Wednesday, September 23, 2020

The Language of the Debate (2)

The Christian media urgently wants Christians to stop believing — and even more importantly, to stop circulating — what it calls “conspiracy theories”. I previously came across and responded to one of the earliest of these calls to cease and desist back in September of last year, and lo and behold, here are a whole bunch more folks writing almost exactly the same thing Aaron Brake wrote at Stand to Reason, and maybe even more so.

Interfaith Now says Christians “have to do better”. Christianity.com says, “Let’s unite together in spreading God’s truth, not rumors!” Relevant magazine argues that Christians only believe in “conspiracies” because they need to feel like they are in control. Christianity Today insists, “Gullibility is not a spiritual gift.”

Each of these articles and many more besides appeared within the last few months. To greater or lesser degrees, they all encourage Christians to prefer mainstream news sources to alternative media, which, they charge, may be “rife with conspiracy theories”.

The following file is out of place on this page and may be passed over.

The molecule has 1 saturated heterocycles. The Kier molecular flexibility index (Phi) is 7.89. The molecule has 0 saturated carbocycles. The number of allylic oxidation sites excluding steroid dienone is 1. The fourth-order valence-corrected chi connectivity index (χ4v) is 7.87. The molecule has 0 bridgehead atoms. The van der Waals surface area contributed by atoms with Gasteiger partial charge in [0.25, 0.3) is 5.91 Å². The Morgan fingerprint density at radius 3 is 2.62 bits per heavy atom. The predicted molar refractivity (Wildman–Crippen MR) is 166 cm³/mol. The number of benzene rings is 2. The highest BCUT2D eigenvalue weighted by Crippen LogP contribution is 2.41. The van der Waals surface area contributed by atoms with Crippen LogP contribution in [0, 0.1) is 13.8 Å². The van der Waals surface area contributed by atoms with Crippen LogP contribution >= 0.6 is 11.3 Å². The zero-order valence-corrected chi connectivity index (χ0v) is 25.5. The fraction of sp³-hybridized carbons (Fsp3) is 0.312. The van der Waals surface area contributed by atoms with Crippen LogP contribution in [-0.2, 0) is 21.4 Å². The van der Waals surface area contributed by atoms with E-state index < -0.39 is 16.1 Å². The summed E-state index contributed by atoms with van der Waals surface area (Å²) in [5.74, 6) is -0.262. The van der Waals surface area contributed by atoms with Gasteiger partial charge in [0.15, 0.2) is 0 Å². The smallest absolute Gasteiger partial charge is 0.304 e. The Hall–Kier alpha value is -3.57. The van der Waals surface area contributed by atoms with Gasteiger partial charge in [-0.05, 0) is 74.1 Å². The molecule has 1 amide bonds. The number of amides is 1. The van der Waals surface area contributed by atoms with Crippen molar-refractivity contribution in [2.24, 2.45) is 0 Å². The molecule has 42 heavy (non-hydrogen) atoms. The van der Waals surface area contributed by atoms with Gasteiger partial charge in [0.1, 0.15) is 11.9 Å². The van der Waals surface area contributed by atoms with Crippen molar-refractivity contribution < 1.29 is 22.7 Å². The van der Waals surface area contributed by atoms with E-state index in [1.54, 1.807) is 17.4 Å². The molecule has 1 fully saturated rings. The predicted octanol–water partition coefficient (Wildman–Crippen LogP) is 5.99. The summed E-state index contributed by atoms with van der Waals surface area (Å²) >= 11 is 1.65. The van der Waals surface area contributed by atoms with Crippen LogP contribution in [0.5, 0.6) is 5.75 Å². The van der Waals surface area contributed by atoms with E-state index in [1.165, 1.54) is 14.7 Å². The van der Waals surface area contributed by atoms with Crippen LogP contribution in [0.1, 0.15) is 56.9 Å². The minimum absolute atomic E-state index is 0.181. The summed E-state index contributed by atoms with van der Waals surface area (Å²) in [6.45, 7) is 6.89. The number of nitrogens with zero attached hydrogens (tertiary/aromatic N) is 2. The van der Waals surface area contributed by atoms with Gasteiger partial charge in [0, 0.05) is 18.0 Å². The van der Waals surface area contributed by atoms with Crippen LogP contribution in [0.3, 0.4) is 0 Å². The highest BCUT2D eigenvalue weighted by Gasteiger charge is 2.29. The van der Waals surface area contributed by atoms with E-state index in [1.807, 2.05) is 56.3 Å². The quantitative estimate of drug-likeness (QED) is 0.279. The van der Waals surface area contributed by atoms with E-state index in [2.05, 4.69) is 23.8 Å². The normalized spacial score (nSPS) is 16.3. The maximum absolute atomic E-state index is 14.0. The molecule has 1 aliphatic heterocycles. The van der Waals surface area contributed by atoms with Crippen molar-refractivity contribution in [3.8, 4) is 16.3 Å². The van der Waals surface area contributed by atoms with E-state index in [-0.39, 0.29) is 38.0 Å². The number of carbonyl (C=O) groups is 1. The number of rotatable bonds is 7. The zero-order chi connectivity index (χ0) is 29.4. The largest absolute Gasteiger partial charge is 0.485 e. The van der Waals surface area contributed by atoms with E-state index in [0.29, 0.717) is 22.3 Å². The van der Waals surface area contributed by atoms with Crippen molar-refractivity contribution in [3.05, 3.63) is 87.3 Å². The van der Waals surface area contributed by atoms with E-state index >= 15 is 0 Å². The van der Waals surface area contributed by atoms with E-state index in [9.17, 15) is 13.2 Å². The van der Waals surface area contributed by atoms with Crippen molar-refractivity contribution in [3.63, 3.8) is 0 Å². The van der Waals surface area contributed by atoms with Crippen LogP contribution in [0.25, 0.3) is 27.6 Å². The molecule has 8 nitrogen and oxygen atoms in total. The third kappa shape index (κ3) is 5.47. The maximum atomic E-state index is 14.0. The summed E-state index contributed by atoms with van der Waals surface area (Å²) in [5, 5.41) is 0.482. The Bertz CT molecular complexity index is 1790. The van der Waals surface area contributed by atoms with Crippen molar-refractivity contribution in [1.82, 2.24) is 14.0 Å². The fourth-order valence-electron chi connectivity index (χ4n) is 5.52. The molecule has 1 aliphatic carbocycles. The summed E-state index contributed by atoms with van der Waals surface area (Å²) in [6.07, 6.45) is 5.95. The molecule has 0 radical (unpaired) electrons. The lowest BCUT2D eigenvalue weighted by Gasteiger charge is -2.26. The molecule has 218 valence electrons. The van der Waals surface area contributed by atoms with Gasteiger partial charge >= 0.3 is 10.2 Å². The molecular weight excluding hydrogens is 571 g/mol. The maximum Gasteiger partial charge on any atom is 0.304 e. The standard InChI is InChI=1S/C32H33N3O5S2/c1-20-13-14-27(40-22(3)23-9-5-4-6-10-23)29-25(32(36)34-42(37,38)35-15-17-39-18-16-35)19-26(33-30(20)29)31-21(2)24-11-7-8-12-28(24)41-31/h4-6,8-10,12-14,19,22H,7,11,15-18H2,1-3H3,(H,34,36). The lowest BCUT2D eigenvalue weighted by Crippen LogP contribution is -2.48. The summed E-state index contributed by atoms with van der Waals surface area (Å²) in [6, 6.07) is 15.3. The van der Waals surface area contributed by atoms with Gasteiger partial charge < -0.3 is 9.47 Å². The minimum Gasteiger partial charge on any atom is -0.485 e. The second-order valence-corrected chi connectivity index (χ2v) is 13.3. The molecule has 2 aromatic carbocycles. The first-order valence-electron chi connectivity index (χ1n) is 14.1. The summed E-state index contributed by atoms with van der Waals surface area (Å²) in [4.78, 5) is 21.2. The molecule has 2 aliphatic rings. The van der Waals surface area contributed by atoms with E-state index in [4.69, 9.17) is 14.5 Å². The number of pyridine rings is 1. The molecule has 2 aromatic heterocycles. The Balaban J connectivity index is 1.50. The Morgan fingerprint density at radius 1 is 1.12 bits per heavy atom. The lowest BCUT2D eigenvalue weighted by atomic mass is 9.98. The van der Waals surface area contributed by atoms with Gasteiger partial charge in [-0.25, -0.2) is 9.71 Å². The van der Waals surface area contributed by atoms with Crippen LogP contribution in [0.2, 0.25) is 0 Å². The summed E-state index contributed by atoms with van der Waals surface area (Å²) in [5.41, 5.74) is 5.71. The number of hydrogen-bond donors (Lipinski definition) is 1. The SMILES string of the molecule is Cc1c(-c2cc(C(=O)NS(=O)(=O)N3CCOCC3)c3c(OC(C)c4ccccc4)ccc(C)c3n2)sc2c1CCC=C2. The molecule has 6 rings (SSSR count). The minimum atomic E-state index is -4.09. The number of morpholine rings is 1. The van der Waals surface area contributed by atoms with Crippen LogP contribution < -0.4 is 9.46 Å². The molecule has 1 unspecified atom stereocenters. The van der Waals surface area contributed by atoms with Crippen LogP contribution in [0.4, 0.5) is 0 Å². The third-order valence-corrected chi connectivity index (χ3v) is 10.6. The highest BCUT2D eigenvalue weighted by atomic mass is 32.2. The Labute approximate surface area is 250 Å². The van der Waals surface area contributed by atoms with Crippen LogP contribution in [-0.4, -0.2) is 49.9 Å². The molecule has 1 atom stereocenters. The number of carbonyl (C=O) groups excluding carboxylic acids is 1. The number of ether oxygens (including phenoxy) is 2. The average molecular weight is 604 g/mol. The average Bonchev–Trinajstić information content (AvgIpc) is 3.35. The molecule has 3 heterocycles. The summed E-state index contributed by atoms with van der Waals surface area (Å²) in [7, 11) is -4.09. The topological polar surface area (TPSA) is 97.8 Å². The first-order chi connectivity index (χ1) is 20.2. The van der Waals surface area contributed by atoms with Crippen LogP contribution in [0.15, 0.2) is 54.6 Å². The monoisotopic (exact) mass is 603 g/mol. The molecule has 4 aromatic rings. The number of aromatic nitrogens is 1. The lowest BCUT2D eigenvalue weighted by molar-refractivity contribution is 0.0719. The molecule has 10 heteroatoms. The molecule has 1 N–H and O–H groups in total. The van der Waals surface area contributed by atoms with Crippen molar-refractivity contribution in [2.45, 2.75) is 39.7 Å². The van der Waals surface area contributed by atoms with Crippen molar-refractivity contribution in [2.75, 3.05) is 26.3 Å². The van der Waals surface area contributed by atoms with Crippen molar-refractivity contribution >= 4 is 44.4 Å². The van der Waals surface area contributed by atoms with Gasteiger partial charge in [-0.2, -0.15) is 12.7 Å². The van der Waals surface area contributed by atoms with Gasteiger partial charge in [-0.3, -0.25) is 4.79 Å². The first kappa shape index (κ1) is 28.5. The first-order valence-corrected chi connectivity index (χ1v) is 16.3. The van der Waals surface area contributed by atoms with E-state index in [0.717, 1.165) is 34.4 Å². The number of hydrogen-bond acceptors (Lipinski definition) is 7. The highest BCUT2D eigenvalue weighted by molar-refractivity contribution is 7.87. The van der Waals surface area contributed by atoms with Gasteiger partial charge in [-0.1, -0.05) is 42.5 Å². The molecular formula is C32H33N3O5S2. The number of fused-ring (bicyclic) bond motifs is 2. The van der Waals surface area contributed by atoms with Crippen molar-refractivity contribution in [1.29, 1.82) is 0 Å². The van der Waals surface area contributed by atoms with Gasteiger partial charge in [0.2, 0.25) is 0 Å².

I find that a highly improbable development to have occurred organically. However, notwithstanding the fact that all these articles appeared more or less simultaneously, quoting each other and expressing almost exactly the same sentiments, often in the very same words, their writers for all the world sounding like they are all reading from the same playbook, I will stop well short of alleging there is some kind of ... er ... conspiracy involved, and will instead attribute the sudden glut of anti-theorizing sentiment to the media’s natural herd instinct, obsessive self-referentiality, or perpetual need for some trendy issue to write about.

Five Interesting Terms

All the same, here are five thematically-related terms which appear repeatedly in these articles, along with my explanation of how their usage differs from traditionally accepted definitions. (Spoiler alert: you might notice that many of these “Christian media” sources are using these expressions in precisely the same way they are used by the political left and mainstream media.)